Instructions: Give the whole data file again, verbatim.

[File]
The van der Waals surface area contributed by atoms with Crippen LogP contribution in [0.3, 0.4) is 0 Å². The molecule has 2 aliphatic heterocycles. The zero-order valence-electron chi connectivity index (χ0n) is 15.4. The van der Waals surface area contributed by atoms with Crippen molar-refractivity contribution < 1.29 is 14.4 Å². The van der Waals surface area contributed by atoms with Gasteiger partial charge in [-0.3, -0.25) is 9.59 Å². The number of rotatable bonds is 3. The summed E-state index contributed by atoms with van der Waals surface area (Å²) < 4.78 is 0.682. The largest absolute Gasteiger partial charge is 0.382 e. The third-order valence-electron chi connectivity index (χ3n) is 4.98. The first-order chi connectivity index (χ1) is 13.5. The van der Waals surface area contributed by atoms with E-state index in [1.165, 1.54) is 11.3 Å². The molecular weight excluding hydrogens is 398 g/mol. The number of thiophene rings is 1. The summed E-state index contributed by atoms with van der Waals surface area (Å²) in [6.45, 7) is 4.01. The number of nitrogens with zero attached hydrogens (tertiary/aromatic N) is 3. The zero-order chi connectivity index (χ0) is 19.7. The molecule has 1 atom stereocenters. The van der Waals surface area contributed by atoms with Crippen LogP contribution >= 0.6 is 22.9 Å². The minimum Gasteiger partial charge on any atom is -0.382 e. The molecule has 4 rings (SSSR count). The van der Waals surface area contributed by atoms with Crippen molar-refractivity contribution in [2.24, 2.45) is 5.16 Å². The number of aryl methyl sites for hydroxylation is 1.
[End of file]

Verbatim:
The van der Waals surface area contributed by atoms with Crippen LogP contribution in [0.3, 0.4) is 0 Å². The molecule has 2 aliphatic heterocycles. The zero-order valence-electron chi connectivity index (χ0n) is 15.4. The van der Waals surface area contributed by atoms with Crippen molar-refractivity contribution < 1.29 is 14.4 Å². The van der Waals surface area contributed by atoms with Gasteiger partial charge in [-0.3, -0.25) is 9.59 Å². The number of rotatable bonds is 3. The summed E-state index contributed by atoms with van der Waals surface area (Å²) < 4.78 is 0.682. The largest absolute Gasteiger partial charge is 0.382 e. The third-order valence-electron chi connectivity index (χ3n) is 4.98. The first-order chi connectivity index (χ1) is 13.5. The van der Waals surface area contributed by atoms with E-state index in [1.165, 1.54) is 11.3 Å². The molecular weight excluding hydrogens is 398 g/mol. The number of thiophene rings is 1. The summed E-state index contributed by atoms with van der Waals surface area (Å²) in [6.45, 7) is 4.01. The number of nitrogens with zero attached hydrogens (tertiary/aromatic N) is 3. The zero-order chi connectivity index (χ0) is 19.7. The molecule has 1 atom stereocenters. The van der Waals surface area contributed by atoms with Crippen LogP contribution >= 0.6 is 22.9 Å². The minimum Gasteiger partial charge on any atom is -0.382 e. The molecule has 4 rings (SSSR count). The van der Waals surface area contributed by atoms with Crippen molar-refractivity contribution in [2.24, 2.45) is 5.16 Å². The number of aryl methyl sites for hydroxylation is 1.